Ron Diskin: Mapping defenses against HIV | Health | Jewish Journal

Come hear Dr. Ron Diskin TONIGHT at Kol Ami at 7 pm.  Hear about his important research fighting HIV/AIDS.  This is a joint program with Israel’s Consul General, the Weizmann Institute, Kol Ami, The City of West Hollywood, Being Alive, Founders MCC, The Los Angeles Gay and Lesbian Center and the West Hollywood Library Foundation.  AND ITS FREE

1200 N. La Brea Ave, West Hollywood

 

Ron Diskin: Mapping defenses against HIV | Health | Jewish Journal.

Wrestling with AIDS

Parshat Vayishlach/World AIDS DAY

Genesis 32:3-36:43

This week on Shabbat we will observe World AIDS Day.  We recall so many of our friends and lovers who have succumbed to the complications of HIV/AIDS.  Those very difficult early years when the gay men’s community was decimated have given way to longer lives, better prevention and drugs that help keep opportunistic infections at bay.  Thank goodness for the research! But we are still far away from the cure. Many had hoped by this time that a vaccine would have been perfected.  But researchers are closer than ever.  The NIH has several multi-million dollar grants that have been given out to make this a reality.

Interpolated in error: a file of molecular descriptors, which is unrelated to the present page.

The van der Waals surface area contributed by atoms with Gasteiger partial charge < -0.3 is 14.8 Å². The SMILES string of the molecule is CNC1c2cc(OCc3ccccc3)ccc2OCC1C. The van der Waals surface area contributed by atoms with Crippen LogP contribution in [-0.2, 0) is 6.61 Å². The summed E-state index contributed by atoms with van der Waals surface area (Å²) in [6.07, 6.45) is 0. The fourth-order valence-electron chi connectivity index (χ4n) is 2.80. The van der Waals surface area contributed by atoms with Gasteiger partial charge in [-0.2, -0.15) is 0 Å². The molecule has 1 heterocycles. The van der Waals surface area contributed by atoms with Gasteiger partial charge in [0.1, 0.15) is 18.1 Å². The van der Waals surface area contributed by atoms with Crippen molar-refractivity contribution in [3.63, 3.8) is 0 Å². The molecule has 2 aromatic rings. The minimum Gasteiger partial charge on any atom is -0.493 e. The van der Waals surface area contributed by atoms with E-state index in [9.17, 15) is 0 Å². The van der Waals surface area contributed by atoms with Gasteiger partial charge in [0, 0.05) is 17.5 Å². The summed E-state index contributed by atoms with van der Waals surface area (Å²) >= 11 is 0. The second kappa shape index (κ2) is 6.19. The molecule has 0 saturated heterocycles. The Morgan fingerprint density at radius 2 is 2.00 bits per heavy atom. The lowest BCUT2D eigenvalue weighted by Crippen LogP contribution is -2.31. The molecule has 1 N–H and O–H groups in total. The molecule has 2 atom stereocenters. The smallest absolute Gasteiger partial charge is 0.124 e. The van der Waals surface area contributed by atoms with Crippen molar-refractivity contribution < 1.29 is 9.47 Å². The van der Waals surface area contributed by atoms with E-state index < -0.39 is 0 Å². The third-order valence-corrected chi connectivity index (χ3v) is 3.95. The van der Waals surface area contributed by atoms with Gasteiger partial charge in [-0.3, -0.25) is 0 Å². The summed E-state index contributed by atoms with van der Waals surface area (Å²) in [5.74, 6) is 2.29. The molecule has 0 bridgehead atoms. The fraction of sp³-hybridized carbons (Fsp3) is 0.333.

And yet many in our midst still suffer.  HIV/AIDS is still in our community and in our congregation. Even as the face of AIDS in America and around the world has changed, we can’t forget that AIDS remains a part of our Kol Ami family.  Even though more and more impoverished people, people of color, and women are increasingly those contracting the HIV virus, AIDS is not gone in the gay men’s community. It still requires hyper-vigilance while dating and hooking up.

 

And it still requires testing.

 

Don’t be one who sticks his head in the sand.  If you have multiple partners for sex then get tested and get treatment early if you need to.  We have many resources in our midst. Don’t let it be a shanda.  Don’t let it be an embarrassment and a point of shame.